Her other obsession was for whig politics. The Spencers and Cavendishes championed the party that was in opposition to the king, as did the king's firstborn son -- until he became regent in 1811.

There are rumors that Georgiana may have been lover to the prince and/or charismatic whig leader Charles James Fox, but Foreman could not find evidence of either. When the Prince of Wales attempted to kill himself in order to win Mrs. Maria Fitzherbert s affection, Mrs. Firtzherbert (no friend of Georgiana s) refused to go to his bedside unless Georgiana accompanied her. It is believed Georgiana produced the ring Mrs. Fitzherbert donned to seal her fate with the prince that night.

Employing a political idea that was century before its time, Georgiana led an arduous door-to-door campaign in the Westminster election of 1784. Her efforts are credited with bringing both Fox and Lord Hood victory. In that election, the opposition whigs dressed in the buff and blue of the American rebels.

Georgiana was less successful on the reproductive front. It would be nine yearas after marrying before she finally bore a child, daughter Georgiana, who went by the name G. Two years later, a second daughter, Harriet, was born. Georgiana was an adoring mother who nursed her own children, and she affectionately raised the duke s illegitimate child, Charlotte Williams. Still, the pressure was on for Georgiana to bear an heir a feat that finally occurred sixteen years after her marriage. Georgian era woman could not take lovers until they produced an heir.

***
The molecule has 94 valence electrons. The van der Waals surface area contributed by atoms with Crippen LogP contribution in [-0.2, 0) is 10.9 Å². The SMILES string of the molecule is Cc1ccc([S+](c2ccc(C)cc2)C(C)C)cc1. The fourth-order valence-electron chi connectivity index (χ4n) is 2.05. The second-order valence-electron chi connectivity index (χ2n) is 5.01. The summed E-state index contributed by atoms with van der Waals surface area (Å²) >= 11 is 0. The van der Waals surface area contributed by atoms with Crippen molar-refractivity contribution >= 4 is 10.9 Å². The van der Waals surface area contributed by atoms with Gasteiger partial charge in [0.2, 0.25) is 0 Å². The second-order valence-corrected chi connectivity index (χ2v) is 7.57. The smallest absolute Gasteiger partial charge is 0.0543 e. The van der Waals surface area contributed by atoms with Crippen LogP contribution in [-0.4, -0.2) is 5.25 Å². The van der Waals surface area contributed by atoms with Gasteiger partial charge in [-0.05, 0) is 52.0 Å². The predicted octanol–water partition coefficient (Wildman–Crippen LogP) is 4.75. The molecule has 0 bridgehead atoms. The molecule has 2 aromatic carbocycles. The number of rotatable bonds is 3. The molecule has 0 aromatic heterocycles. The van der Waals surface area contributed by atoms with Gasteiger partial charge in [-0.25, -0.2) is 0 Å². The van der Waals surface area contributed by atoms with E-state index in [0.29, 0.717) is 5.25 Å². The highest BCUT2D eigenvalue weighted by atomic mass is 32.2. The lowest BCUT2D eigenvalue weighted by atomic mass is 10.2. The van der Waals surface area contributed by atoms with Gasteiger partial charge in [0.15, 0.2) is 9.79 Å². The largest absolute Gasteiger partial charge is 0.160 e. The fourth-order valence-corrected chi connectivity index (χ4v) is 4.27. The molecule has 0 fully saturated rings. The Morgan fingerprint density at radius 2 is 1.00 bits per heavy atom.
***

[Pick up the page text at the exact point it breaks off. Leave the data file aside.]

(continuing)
While Georgiana had difficulty reproducing, this was not the case with her dearest friend, Lady Elizabeth (Bess) Foster, who bore the Duke of Devonshire two children while living in the same house with the duke and Georgiana (though she would go to the continent for the births). A few years later these two illegitimate children of the duke s (Caroline St. Jules and Augustus Clifford) would come live in the duke s home and be raised with his legitimate children. (Caroline St. Jules would marry George Lamb, Lady Melbourne s son, who was said to have been fathered by the Price of Wales.)

Shortly after Georgiana gave birth to the boy who would become the Sixth Duke of Devonshire (the bachelor duke), she had an affair with whig politician Charles Grey, later to be known as Earl Grey, and she apparently had no difficulty bearing him a love child, little Eliza Courtney. The duke banished Georgiana to the continent for the birth and would not allow her to return to England for two years. The price of reuniting with her beloved legitimate children was denouncement of Grey, who was the love of her life, according to Foreman. Eliza would be raised by Grey s parents and not told who her mother was, but she adored Georgiana who brought the child gifts and lavished affection on her.

The last decade of Georgiana s life was plagued by ill health. She died in 1806 before she reached fifty, and thousands of mourners streamed into Piccadilly to pay her respects. Fox wept bitterly. The Prince of Wales said, The best natured and best bred woman in England is gone.

--This review first appeared in Quizzing Glass in June 2006.